Depersonalization-derealization disorder occurs when you persistently or repeatedly have the feeling that you’re observing yourself from outside your body or you have a sense that things around you aren’t real, or both. Feelings of depersonalization and derealization can be very disturbing and may feel like you’re living in a dream.
Many people have a passing experience of depersonalization or derealization at some point. But when these feelings keep occurring or never completely go away and interfere with your ability to function, it’s considered depersonalization-derealization disorder. This disorder is more common in people who’ve had traumatic experiences.
Depersonalization-derealization disorder can be severe and may interfere with relationships, work and other daily activities. The main treatment for depersonalization-derealization disorder is talk therapy (psychotherapy), although sometimes medications also are used.
Persistent and recurrent episodes of depersonalization or derealization or both cause distress and problems functioning at work or school or in other important areas of your life. During these episodes, you are aware that your sense of detachment is only a feeling and not reality.
The experience and feelings of the disorder can be difficult to describe. Worry about “going crazy” can cause you to become preoccupied with checking that you exist and determining what’s actually real.
Symptoms usually begin in the mid- to late teens or early adulthood. Depersonalization-derealization disorder is rare in children and older adults.
Symptoms of depersonalization include:
- Feelings that you’re an outside observer of your thoughts, feelings, your body or parts of your body — for example, as if you were floating in air above yourself
- Feeling like a robot or that you’re not in control of your speech or movements
- The sense that your body, legs or arms appear distorted, enlarged or shrunken, or that your head is wrapped in cotton
- Emotional or physical numbness of your senses or responses to the world around you
- A sense that your memories lack emotion, and that they may or may not be your own memories
Symptoms of derealization include:
- Feelings of being alienated from or unfamiliar with your surroundings — for example, like you’re living in a movie or a dream
- Feeling emotionally disconnected from people you care about, as if you were separated by a glass wall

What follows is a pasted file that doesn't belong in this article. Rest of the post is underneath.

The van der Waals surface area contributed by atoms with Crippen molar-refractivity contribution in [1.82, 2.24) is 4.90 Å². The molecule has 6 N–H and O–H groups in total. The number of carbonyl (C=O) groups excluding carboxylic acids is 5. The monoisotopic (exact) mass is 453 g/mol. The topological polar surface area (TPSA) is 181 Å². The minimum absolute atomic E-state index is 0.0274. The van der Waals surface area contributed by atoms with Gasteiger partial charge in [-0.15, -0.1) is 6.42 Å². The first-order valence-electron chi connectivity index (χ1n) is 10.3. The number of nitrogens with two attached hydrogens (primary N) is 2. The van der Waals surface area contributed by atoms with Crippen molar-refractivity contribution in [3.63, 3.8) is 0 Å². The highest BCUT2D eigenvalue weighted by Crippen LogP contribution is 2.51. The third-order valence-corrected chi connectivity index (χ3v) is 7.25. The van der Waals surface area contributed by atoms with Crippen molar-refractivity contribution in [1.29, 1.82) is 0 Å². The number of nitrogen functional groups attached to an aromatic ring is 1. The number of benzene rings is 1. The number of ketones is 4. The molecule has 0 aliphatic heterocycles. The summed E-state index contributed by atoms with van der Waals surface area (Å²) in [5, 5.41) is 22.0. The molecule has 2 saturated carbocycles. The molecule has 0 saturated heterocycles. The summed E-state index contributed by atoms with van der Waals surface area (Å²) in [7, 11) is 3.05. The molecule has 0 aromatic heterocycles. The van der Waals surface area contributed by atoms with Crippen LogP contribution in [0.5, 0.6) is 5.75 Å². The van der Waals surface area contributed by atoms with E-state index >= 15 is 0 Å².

- Surroundings that appear distorted, blurry, colorless, two-dimensional or artificial, or a heightened awareness and clarity of your surroundings
- Distortions in perception of time, such as recent events feeling like distant past
- Distortions of distance and the size and shape of objects
Episodes of depersonalization-derealization disorder may last hours, days, weeks or even months at a time. In some people, these episodes turn into ongoing feelings of depersonalization or derealization that may periodically get better or worse.
The exact cause of depersonalization-derealization disorder isn’t well-understood. Some people may be more vulnerable to experiencing depersonalization and derealization than others, possibly due to genetic and environmental factors. Heightened states of stress and fear may trigger episodes.
Symptoms of depersonalization-derealization disorder may be related to childhood trauma or other experiences or events that cause severe emotional stress or trauma.
Factors that may increase the risk of depersonalization-derealization disorder include:
- Certain personality traits that make you want to avoid or deny difficult situations or make it hard to adapt to difficult situations
- Severe trauma, during childhood or as an adult, such as experiencing or witnessing a traumatic event or abuse
- Severe stress, such as major relationship, financial or work-related issues
- Depression or anxiety, especially severe or prolonged depression, or anxiety with panic attacks
- Using recreational drugs, which can trigger episodes of depersonalization or derealization
Episodes of depersonalization or derealization can be frightening and disabling. They can cause:
- Difficulty focusing on tasks or remembering things
- Interference with work and other routine activities
- Problems in relationships with your family and friends
- Anxiety or depression
- A sense of hopelessness